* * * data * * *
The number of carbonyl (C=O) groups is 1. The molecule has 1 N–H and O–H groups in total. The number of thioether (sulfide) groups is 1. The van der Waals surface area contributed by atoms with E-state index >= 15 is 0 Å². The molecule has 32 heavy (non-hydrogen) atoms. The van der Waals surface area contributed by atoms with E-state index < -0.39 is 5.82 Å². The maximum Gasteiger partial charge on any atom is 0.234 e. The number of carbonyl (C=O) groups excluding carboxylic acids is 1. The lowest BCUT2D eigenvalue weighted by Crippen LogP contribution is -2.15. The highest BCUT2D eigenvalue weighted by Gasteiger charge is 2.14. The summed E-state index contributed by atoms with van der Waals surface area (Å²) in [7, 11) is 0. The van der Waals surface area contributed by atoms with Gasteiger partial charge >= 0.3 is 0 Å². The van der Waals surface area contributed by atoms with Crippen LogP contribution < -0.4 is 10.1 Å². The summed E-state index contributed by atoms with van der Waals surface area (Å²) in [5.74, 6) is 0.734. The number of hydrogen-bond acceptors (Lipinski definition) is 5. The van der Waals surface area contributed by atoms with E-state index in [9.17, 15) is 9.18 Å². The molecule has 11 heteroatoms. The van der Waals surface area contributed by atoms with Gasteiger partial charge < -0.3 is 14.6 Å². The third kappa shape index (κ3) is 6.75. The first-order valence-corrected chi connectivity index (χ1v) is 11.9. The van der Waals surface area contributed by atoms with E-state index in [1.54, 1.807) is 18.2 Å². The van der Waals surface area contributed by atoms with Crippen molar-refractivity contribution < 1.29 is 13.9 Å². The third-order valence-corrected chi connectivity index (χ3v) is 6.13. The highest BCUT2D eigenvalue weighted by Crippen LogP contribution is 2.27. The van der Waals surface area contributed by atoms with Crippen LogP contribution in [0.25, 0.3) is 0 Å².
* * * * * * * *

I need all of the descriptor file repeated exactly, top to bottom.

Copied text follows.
The number of carbonyl (C=O) groups is 1. The molecule has 1 N–H and O–H groups in total. The number of thioether (sulfide) groups is 1. The van der Waals surface area contributed by atoms with E-state index >= 15 is 0 Å². The molecule has 32 heavy (non-hydrogen) atoms. The van der Waals surface area contributed by atoms with E-state index < -0.39 is 5.82 Å². The maximum Gasteiger partial charge on any atom is 0.234 e. The number of carbonyl (C=O) groups excluding carboxylic acids is 1. The lowest BCUT2D eigenvalue weighted by Crippen LogP contribution is -2.15. The highest BCUT2D eigenvalue weighted by Gasteiger charge is 2.14. The summed E-state index contributed by atoms with van der Waals surface area (Å²) in [7, 11) is 0. The van der Waals surface area contributed by atoms with Gasteiger partial charge >= 0.3 is 0 Å². The van der Waals surface area contributed by atoms with Crippen LogP contribution < -0.4 is 10.1 Å². The summed E-state index contributed by atoms with van der Waals surface area (Å²) in [5.74, 6) is 0.734. The number of hydrogen-bond acceptors (Lipinski definition) is 5. The van der Waals surface area contributed by atoms with E-state index in [9.17, 15) is 9.18 Å². The molecule has 11 heteroatoms. The van der Waals surface area contributed by atoms with Gasteiger partial charge < -0.3 is 14.6 Å². The third kappa shape index (κ3) is 6.75. The first-order valence-corrected chi connectivity index (χ1v) is 11.9. The van der Waals surface area contributed by atoms with E-state index in [1.54, 1.807) is 18.2 Å². The van der Waals surface area contributed by atoms with Crippen molar-refractivity contribution < 1.29 is 13.9 Å². The third-order valence-corrected chi connectivity index (χ3v) is 6.13. The highest BCUT2D eigenvalue weighted by Crippen LogP contribution is 2.27. The van der Waals surface area contributed by atoms with Crippen LogP contribution in [0.25, 0.3) is 0 Å².